"And he said, 'He's a [bleeping] idiot.' "
Four games later, Holmgren called Hartsburg for an update. What happened? Sault Ste. Marie had lost four straight games to its lower-seeded foes, lost a best-of-seven series the worst way you can.
"So I asked, 'What about that Downie guy?' " Holmgren said with that trademark understated smile of his.
"And he said, 'I'll be honest with you: He won that series by himself. He literally carried that team.' "
Google the name of Steve Downie and you'll come to an undeniable conclusion: He must be several different people.
How else to explain the descriptions ascribed to him on his long and arduous journey to this point, a 20-year-old forward with more than a puncher's chance to make this year's Flyers?
How else do you explain the flashy goals that imply European skills one moment, and the comically dangerous meltdowns the next?
Here's one way: At age 10, Downie was a passenger when his father died in a car crash, taking him to a hockey game.
Here's another: Downie wears a hearing aid off the ice and has battled deafness since he was a child.
To foes and critics, Downie is a small (5-10), mouthy, cheap-shot artist who would, and has, jumped a man at center ice for no apparent reason, who would, and has, punched out a teammate in practice (and been suspended for it), whose most notorious moments and exciting goals are compiled on YouTube by defenders and detractors alike.
Google the name of Steve Downie and you become more confused than enlightened. Is this the type of gritty hockey player the Flyers always seem to run up against in their aborted playoff runs, able to carry teams on his back as he did that year the Flyers made him their top pick? Or is he the loose cannon that has forced him to be dealt from team to team on his path here, a throwback to a time the NHL seems to be skating from as fast as it can?
"I think he's a gritty-character guy," Holmgren said. "The maturation process is still ongoing with him. I think it's emotion more than anything. A guy looks cross at him on the ice and he takes offense to it."
The Flyers are working on that part. Those YouTube highlights, well, they're the kind of things that will show up on SportsCenter, give the league a bad name, and compel a long suspension. Downie understands this.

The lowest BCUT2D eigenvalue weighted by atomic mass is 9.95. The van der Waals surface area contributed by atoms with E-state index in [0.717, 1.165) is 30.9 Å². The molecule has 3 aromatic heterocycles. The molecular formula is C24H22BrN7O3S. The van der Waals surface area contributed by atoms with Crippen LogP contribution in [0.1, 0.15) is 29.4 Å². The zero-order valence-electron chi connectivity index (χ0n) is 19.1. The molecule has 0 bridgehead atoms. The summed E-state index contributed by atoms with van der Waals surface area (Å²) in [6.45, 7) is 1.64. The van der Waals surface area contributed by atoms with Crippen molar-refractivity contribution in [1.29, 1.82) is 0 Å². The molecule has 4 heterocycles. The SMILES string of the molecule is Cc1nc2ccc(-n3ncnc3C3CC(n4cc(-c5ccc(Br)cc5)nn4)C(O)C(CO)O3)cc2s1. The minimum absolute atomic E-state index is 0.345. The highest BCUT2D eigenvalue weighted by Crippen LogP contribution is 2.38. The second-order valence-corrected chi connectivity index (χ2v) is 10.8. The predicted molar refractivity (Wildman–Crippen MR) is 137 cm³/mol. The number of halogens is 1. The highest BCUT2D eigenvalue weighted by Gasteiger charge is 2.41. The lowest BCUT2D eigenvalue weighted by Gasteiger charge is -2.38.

"You've got to be able to adapt. I'm on the Flyers now," he said before practice yesterday. "This year, the coaches said definitely keep it between the whistles."
Flyers rookie defenseman Ryan Parent has played against Downie in the OHL, and has been a teammate with two Canadian national teams.
"You hear about stories around the league, how other guys don't really care for him," he said. "I know how to take him. Most of the time he's not serious about the things he says to you on ice. But he plays that role pretty well."
Too well, at times, which inspired Hartsburg's initial impression. A year later, though, Downie was chosen by Hartsburg to play on the first Canadian Junior Team to win the world championship. He was also the captain of the Windsor team when he went after prospect Akim Aliu, knocking out three of his teeth after he refused to participate in a rookie hazing.
"We're working with him in a lot of different areas," Holmgren said. "Mostly because we feel at the end of the day, it's going to be a very worthwhile process."
Last year, playing for two teams, Downie amassed 92 points - and 124 penalty minutes. It's a ratio Holmgren wouldn't mind to see someday, but the goal this season is just to get him playing a fourth-line role with the big club - and getting him to choose his tough-guy stands more judiciously.
"There's been a lot of maturity, a lot of growing up," Downie said. "There are times in a game where I won't do something now. There's a fine line when you play with a lot of emotion. Sometimes emotion gets the best of you . . .
"Sometimes I go over the line. But I'm getting better every year at walking that line."
Send e-mail to firstname.lastname@example.org. For recent columns, go to http://go.philly.com/donnellon.